Extreme fire conditions continue in Michigan
MARQUETTE — With Michigan experiencing an extended extreme level of fire danger, unprecedented weather conditions and recent wildfires, including a large one near downstate Grayling, the Michigan Department of Natural Resources is keeping a close eye on conditions.
Dan Heckman, a DNR plans section chief with the Incident Management Team, provided an update on the fire situation on Wednesday.
The lack of rain is the big story now, he said, although there are other factors regarding how quickly a fire can spread.
“Temperature, relative humidity, wind and rain play a big factor in this,” said Heckman, who pointed out that when materials like decomposing leaves, pine needles and grass blades acting as dense fuel sources dry out, it drives the intensity of fire levels.
“Low relative humidity really sucks the moisture out of those fuels,” Heckman said.
What has helped fire crews this month, he said, has been the relative low wind speeds.
However, that can change, with the speeds forecasted to be a little higher today, Heckman said.
“That’s why we see things such as the red flag warnings being issued,” he said.
The National Weather Service in Negaunee Township issued a red flag warning for the central and eastern Upper Peninsula for Wednesday, meaning strong winds, low relative humidity and dry fuels combined to create dangerous wildfire conditions.
Campfires, outdoor grills, smoking materials, chainsaws and all-terrain vehicles, the NWS said, have the potential to throw a spark and ignite a wildfire.
NWS forecasts a 30% chance of showers for Friday night, but otherwise, no rain is expected through early next week.
Heckman said that in the U.P., weather reports from the Seney area show that conditions are not as severe as those seen in the northern Lower Peninsula, but the initial spread index is slightly higher in Seney because of forecasted wind speeds.
He pointed out that fire danger ratings this season have been “very high” and “extreme” for the downstate Grayling and Mio areas, as well as the Seney area. The only areas in the state not in those categories are the tip of the Keweenaw Peninsula and the tip of the Thumb downstate.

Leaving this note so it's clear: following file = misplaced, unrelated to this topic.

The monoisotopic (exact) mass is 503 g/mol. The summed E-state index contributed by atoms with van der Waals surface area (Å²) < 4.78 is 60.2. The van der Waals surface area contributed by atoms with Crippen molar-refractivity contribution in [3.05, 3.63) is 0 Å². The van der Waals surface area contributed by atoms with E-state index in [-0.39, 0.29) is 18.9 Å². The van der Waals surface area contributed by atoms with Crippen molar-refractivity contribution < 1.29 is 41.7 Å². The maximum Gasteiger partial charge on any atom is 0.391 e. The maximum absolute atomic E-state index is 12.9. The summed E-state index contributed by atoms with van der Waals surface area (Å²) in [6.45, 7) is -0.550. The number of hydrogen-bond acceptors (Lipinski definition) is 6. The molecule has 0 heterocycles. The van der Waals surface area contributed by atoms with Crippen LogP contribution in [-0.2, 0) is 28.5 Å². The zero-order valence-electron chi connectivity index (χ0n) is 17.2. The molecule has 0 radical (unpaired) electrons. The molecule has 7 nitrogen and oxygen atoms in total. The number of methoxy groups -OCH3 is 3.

Paul Rogers, DNR fire prevention specialist, said that so far this fire season, over 600 acres have burned in Michigan due to wildfires.
“There’s been many, many smaller ones that the local volunteer fire departments have taken care of, and city fire departments,” Rogers said. “We greatly appreciate their help.”
Fire crews continued putting out hot spots within the Wilderness Trail Fire burn area on Tuesday as local roads reopened, the DNR reported in a news release. The fire, estimated at 2,418 acres in size, was 100% contained.
The DNR asks people to stay away from the area in Crawford County’s Grayling Township to give fire crews space to finish their work.
“We know it is interesting to see and that people are curious, but we want to make sure we have the room to get our work done safely,” said Mike Janisse, commander of the DNR Incident Management Team that has been assisting with the fire, in a statement. “Driving on the dry roads creates a great deal of dust, which makes for poor visibility.”
Roads also are narrow and there is little room for passing, the DNR said.
The DNR said the fire started about 1 p.m. Saturday near Staley Lake, escaping from a campfire on private property and quickly burning in a southwest direction through jack pine, mixed pine and oak in hilly, sandy terrain. The fire caused the evacuation of about 300 people until around 11 p.m. Saturday and closed I-75 in both directions Saturday afternoon and evening.
DNR ground crews working on the fire were assisted by many local agencies and air support, including water-bearing planes and helicopters from the U.S. Forest Service and the Michigan State Police.
Fire danger remains very high to extreme across the state, the DNR said, and the agency is not issuing permits for open burning at this time. People who must build a campfire or cooking fire are advised to keep a close eye on it at all times and keep it small. They should drench it with water, stir and drench again until it is cold to the touch before leaving it.
DNR firefighters statewide have fought more than two dozen fires in the past week. However, John Pepin, deputy public information officer with the DNR, indicated in an email that no U.P. fires have been reported to the DNR’s incident coordination center.
Rogers said during Wednesday’s brief that the DNR continues its prevention messaging, with electronic fire danger signs in high traffic areas, such as by the Mackinac Bridge and in Marquette and Escanaba.
“Even if we start getting rain — and we recommend this all the time — always check, either with your local fire department or with us, to see if we’re issuing permits,” Rogers said.
He provided another bit of advice with the current situation.
“The biggest thing right now is, just avoid burning,” Rogers said. “There’s no reason to be burning yard waste right now. Wait for some rain. Consider other alternatives. There’s mulching, composting.”
Other suggestions to avoid starting fires, he said, include clearing needles off a roof, avoiding stacking items against a cabin, trimming trees up to 8 to 9 feet off the ground so fire cannot travel up into them, keeping yards clean of waste debris and having water readily available.
Rogers urged people to call 911 if a fire escapes.
“Do not hesitate in these conditions to wait and put it out yourself,” he said.